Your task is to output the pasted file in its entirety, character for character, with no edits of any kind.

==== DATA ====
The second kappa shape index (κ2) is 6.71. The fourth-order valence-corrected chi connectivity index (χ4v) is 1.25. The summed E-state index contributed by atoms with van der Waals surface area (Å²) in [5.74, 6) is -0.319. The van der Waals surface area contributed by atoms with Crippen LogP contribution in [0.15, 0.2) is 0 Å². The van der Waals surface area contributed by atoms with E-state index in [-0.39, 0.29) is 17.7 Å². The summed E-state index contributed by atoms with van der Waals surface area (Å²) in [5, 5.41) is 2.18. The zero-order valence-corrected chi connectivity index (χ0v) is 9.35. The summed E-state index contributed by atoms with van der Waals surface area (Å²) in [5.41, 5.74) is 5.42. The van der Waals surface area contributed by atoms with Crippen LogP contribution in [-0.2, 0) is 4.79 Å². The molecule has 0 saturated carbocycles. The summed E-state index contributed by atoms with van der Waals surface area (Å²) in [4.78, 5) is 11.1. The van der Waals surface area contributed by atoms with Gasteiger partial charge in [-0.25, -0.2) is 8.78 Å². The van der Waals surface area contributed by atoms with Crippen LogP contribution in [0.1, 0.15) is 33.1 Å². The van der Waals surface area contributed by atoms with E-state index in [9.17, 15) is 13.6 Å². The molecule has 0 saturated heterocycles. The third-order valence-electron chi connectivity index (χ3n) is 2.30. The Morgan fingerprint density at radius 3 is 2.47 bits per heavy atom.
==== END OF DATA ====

The second kappa shape index (κ2) is 6.71. The fourth-order valence-corrected chi connectivity index (χ4v) is 1.25. The summed E-state index contributed by atoms with van der Waals surface area (Å²) in [5.74, 6) is -0.319. The van der Waals surface area contributed by atoms with Crippen LogP contribution in [0.15, 0.2) is 0 Å². The van der Waals surface area contributed by atoms with E-state index in [-0.39, 0.29) is 17.7 Å². The summed E-state index contributed by atoms with van der Waals surface area (Å²) in [5, 5.41) is 2.18. The zero-order valence-corrected chi connectivity index (χ0v) is 9.35. The summed E-state index contributed by atoms with van der Waals surface area (Å²) in [5.41, 5.74) is 5.42. The van der Waals surface area contributed by atoms with Crippen LogP contribution in [-0.2, 0) is 4.79 Å². The molecule has 0 saturated carbocycles. The summed E-state index contributed by atoms with van der Waals surface area (Å²) in [4.78, 5) is 11.1. The van der Waals surface area contributed by atoms with Gasteiger partial charge in [-0.25, -0.2) is 8.78 Å². The van der Waals surface area contributed by atoms with Crippen LogP contribution in [0.1, 0.15) is 33.1 Å². The van der Waals surface area contributed by atoms with E-state index in [9.17, 15) is 13.6 Å². The molecule has 0 saturated heterocycles. The third-order valence-electron chi connectivity index (χ3n) is 2.30. The Morgan fingerprint density at radius 3 is 2.47 bits per heavy atom.